About December 2013
This month at Cato Unbound, we will debate a very controversial subject — prostitution and related activities, collectively known as sex work. Our lead essayist, a pseudonmymous former call girl and madam known as Maggie McNeill, advocates treating sex work simply as work: Like many other professions, it has its risks and rewards, and — also like many other professions — when you make it illegal, a black market will emerge. McNeill argues that prostitution is not inherently exploitative, and that much of the danger to sex workers arises precisely from the legal regimes that govern the oldest profession, and the violence inherent to all black markets.
Is she right? Fortunately, the question is to a great degree an empirical one, and we can review the practical consequences of a variety of legal approaches. We have invited three other experts in the field, each of varying viewpoints: Ronald Weitzer is a sociologist at the George Washington University; Dianne Post is an international legal advocate who works on gender-based violence; and Steven Wagner is the president of Renewal Forum, a nonprofit opposed to human trafficking.
Sex work is ubiquitous. Where a substantial demand exists, some people will inevitably try to meet that demand for a price. Retired call girl and madam Maggie McNeill reviews the various legal regimes that have been set up to regulate and/or prohibit sex work. She concludes that many approaches, particularly the most restrictive ones, increase the likelihood of harm to all participants. They tend to infantalize women and invest law enforcement with arbitrary and dangerous powers. She argues that the best approach is a regime of simple legalization, without licensing or heavy restrictions.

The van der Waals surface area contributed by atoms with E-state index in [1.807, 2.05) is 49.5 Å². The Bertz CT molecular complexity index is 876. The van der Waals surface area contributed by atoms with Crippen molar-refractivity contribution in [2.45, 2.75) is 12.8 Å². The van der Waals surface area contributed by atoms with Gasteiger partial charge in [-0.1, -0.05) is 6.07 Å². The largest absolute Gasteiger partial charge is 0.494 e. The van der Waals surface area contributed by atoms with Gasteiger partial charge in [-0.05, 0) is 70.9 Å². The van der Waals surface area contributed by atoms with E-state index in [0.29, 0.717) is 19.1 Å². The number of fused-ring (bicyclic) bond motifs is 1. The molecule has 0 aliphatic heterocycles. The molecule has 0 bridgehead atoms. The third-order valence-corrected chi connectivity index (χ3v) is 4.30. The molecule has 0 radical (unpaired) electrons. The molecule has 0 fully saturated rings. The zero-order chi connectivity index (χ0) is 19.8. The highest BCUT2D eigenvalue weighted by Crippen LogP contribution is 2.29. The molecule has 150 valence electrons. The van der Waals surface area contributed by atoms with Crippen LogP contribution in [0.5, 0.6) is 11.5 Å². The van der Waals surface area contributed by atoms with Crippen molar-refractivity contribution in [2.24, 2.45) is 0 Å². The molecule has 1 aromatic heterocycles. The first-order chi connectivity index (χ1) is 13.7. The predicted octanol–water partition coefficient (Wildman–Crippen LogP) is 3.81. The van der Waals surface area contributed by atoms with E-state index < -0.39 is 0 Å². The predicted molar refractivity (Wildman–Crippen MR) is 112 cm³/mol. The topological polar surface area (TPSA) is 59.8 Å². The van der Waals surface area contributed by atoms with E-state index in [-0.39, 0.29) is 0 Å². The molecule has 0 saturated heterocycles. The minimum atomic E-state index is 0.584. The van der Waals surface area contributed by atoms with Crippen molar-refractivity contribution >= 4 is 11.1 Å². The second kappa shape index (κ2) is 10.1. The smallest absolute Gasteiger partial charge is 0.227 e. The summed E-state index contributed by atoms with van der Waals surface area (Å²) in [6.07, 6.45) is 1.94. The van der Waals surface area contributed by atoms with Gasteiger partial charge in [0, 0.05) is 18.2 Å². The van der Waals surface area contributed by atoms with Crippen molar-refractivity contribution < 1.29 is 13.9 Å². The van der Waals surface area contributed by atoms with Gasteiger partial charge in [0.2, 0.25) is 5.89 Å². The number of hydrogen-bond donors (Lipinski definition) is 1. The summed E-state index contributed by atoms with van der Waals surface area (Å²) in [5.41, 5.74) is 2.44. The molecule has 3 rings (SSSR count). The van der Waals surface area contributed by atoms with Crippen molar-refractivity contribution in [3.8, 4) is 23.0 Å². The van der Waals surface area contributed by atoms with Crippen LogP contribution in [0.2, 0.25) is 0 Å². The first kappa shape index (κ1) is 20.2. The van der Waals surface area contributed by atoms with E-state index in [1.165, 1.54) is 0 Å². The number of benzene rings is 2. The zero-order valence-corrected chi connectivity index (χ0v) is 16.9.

Prof. Ronald Weitzer argues that prostitution should be treated as a legal commercial transaction. He finds that much of the conventional wisdom on the sex trade is the result of generalizing from experience under legal regimes where it is criminalized. He argues that in a legally tolerant regime, many of the problems we observe today would vanish. He argues for a set of “best practices” that would entail some government regulation of sex work, including subjecting business owners to background checks and licensing, zoning regulations, and restrictions on advertising. These measures would make decriminalization politically palatable and protect against a possible backlash. He also finds, contrary to McNeill’s claim, that no country has fully deregulated sex work.
Dianne Post argues that prostitution is a form of exploitation, and that the only proper response is to abolish it. Prostitution, she argues, only exists because of material inequalities. Worse, it tends strongly to produce further inequalities – material, social, and political in nature. Prostitution traps women in economic dependency on men, and it encourages men to view women merely as commodities. Following this strong normative case against prostitution, Post looks at the empirical evidence, where she concludes that experiments with legalization have all been failures. She praises the “Nordic Model” approach to sex work, in which in which sex workers’ clients are prosecuted, rather than the women involved in prostitution.
Steven Wagner argues that the large majority of prostitutes are not workers at all, because they are not acting voluntarily: they are enslaved. The personal experiences of Ms. McNeill notwithstanding, many others have suffered horribly in prostitution, and even left-leaning governments like that of France under the socialists have justifiably outlawed the sex trade. Wagner likewise prefers the Swedish approach, in which prostitutes are not treated as criminals, but those who attempt to buy sex are.